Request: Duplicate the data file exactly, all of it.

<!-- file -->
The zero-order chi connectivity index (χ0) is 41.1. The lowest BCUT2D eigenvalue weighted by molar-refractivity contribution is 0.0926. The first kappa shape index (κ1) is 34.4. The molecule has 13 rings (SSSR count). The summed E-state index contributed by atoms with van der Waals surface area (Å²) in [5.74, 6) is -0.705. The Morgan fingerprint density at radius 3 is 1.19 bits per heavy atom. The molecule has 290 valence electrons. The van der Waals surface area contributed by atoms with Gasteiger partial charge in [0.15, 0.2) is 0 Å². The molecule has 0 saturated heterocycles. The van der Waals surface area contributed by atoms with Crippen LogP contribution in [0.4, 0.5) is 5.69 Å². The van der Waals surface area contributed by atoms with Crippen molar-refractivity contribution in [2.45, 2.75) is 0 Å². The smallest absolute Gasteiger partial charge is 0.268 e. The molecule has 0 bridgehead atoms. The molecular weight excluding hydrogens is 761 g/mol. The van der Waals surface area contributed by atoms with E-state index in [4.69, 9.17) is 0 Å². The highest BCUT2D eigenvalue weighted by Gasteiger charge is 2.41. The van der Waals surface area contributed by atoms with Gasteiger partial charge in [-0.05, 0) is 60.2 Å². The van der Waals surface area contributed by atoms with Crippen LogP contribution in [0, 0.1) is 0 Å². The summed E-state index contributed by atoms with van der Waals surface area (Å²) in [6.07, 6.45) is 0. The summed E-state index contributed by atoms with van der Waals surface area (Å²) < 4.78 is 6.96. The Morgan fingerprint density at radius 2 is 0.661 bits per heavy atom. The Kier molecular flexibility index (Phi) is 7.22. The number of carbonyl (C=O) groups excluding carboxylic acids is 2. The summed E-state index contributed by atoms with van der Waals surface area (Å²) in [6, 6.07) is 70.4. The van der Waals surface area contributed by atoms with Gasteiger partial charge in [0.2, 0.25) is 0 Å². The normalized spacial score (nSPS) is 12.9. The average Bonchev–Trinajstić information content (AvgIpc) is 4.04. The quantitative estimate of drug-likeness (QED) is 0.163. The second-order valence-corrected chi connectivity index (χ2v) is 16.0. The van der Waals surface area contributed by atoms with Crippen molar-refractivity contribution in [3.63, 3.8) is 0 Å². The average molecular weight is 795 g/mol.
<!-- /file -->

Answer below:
The zero-order chi connectivity index (χ0) is 41.1. The lowest BCUT2D eigenvalue weighted by molar-refractivity contribution is 0.0926. The first kappa shape index (κ1) is 34.4. The molecule has 13 rings (SSSR count). The summed E-state index contributed by atoms with van der Waals surface area (Å²) in [5.74, 6) is -0.705. The Morgan fingerprint density at radius 3 is 1.19 bits per heavy atom. The molecule has 290 valence electrons. The van der Waals surface area contributed by atoms with Gasteiger partial charge in [0.15, 0.2) is 0 Å². The molecule has 0 saturated heterocycles. The van der Waals surface area contributed by atoms with Crippen LogP contribution in [0.4, 0.5) is 5.69 Å². The van der Waals surface area contributed by atoms with Crippen molar-refractivity contribution in [2.45, 2.75) is 0 Å². The smallest absolute Gasteiger partial charge is 0.268 e. The molecule has 0 bridgehead atoms. The molecular weight excluding hydrogens is 761 g/mol. The van der Waals surface area contributed by atoms with E-state index in [4.69, 9.17) is 0 Å². The highest BCUT2D eigenvalue weighted by Gasteiger charge is 2.41. The van der Waals surface area contributed by atoms with Gasteiger partial charge in [-0.05, 0) is 60.2 Å². The van der Waals surface area contributed by atoms with Crippen LogP contribution in [0, 0.1) is 0 Å². The summed E-state index contributed by atoms with van der Waals surface area (Å²) in [6.07, 6.45) is 0. The summed E-state index contributed by atoms with van der Waals surface area (Å²) < 4.78 is 6.96. The Morgan fingerprint density at radius 2 is 0.661 bits per heavy atom. The Kier molecular flexibility index (Phi) is 7.22. The number of carbonyl (C=O) groups excluding carboxylic acids is 2. The summed E-state index contributed by atoms with van der Waals surface area (Å²) in [6, 6.07) is 70.4. The van der Waals surface area contributed by atoms with Gasteiger partial charge in [0.2, 0.25) is 0 Å². The normalized spacial score (nSPS) is 12.9. The average Bonchev–Trinajstić information content (AvgIpc) is 4.04. The quantitative estimate of drug-likeness (QED) is 0.163. The second-order valence-corrected chi connectivity index (χ2v) is 16.0. The van der Waals surface area contributed by atoms with Crippen molar-refractivity contribution in [3.63, 3.8) is 0 Å². The average molecular weight is 795 g/mol.